"The history leading up to the ranking system included a 'star system' as far as entries into the tournaments. Some players would be on a list as players that could help sell tickets for the event, and they would have priority over others in acceptance into tournaments," Bob Kramer, told the ATP World Tour's James Buddell in 2013 on the 40th anniversary of its ranking system.

In 1973, Ilie Nastase became the first No. 1-ranked player under the computerized points system.

The Open era also expanded the game's reach and exposed tennis to athletes outside of Europe, the United States and Australia. This brought more depth to the Grand Slam fields.

"The Open era has come to mean open to all, especially if they have someone who believes in them. ... It is no longer necessary to have a tennis tradition to be a tennis nation, and having a tennis tradition no longer guarantees prominence as a tennis nation," wrote Bonnie D. Ford for ESPN.

Countries such as Japan, China and Canada have experienced tennis "firsts" within the past 10 years. Li Na was the first Grand Slam winner from East Asia. Kei Nishikori became the first Japanese man ranked inside the top 10. Eugenie Bouchard and Milos Raonic established firsts for Canadians at Wimbledon.

The Open era also ushered in a better class of athletes. In making an argument for Court, her compatriot Evonne Goolagong Cawley told the Australian Associated Press (h/t Sydney Morning Herald) the 24-time Grand Slam champion was one of the first women to hit the gym.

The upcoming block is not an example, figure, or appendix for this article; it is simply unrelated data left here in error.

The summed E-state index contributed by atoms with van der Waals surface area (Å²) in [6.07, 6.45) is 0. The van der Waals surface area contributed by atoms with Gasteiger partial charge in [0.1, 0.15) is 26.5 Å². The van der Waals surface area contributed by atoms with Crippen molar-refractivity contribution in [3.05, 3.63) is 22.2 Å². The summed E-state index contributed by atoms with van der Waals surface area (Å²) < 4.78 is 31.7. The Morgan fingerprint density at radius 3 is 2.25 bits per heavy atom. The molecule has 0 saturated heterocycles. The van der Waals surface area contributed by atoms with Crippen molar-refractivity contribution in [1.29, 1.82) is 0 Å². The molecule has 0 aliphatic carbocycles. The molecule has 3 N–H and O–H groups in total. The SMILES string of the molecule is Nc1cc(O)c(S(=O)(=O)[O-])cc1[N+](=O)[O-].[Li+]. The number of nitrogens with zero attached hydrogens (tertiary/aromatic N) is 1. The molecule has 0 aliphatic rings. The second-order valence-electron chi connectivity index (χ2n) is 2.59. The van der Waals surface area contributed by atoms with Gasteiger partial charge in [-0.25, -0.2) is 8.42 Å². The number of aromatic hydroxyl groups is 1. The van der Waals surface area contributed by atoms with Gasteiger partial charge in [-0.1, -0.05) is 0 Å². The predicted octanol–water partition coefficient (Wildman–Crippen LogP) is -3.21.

At 5'9", Court was considered a gifted athlete who intimidated opponents. She was also taller than most of the women on tour. She towered over contemporaries King, 5'4", and Goolagong Cawley, 5'6".

At this year's Australian Open, Williams, 5'9", was the shortest player in a quarterfinals that featured four women 6'0" or taller.

Court won 11 Australian Open singles titles, all but four before the Open era. Due to the cost of travel to Australia and the tournament's lack of prestige sometimes, many players skipped the Slam Down Under. Back then, the Australian Open was to Grand Slams what Andy Murray is to the ATP's Big Four—the weakest link.

Even after the Open era, the tournament struggled to gain equal footing with the other tournaments. Eleven-time Grand Slam winner Bjorn Borg played there once. Jimmy Connors only played there twice.

   

The Money

Roger Federer speaks with members of the media after winning the 2017 Australian Open.
Roger Federer speaks with members of the media after winning the 2017 Australian Open.WILLIAM WEST/Getty Images

Serena and Roger Federer each took home roughly $2.7 million for winning this year's Australian Open.

Before the Open era, Grand Slams offered no prize money. So making that trip seemed like a waste of time and money to some of the early professionals.

As the game grew, so did the payouts to players.

Serena has earned more prize money than any woman in the history of sports. Federer and Novak Djokovic have both eclipsed the $100 million prize-money mark. The biggest purses are distributed at Grand Slams.

Big money turned Grand Slams into world-class events. These days, players rarely skip Grand Slams for any reason other than injury or childbirth.

Of course, those who played before the Open era could only compete in the time period they were born into. Their accomplishments deserve recognition and honor. However, the Open era changed the game, and the line that separates tennis before and after is distinguishable.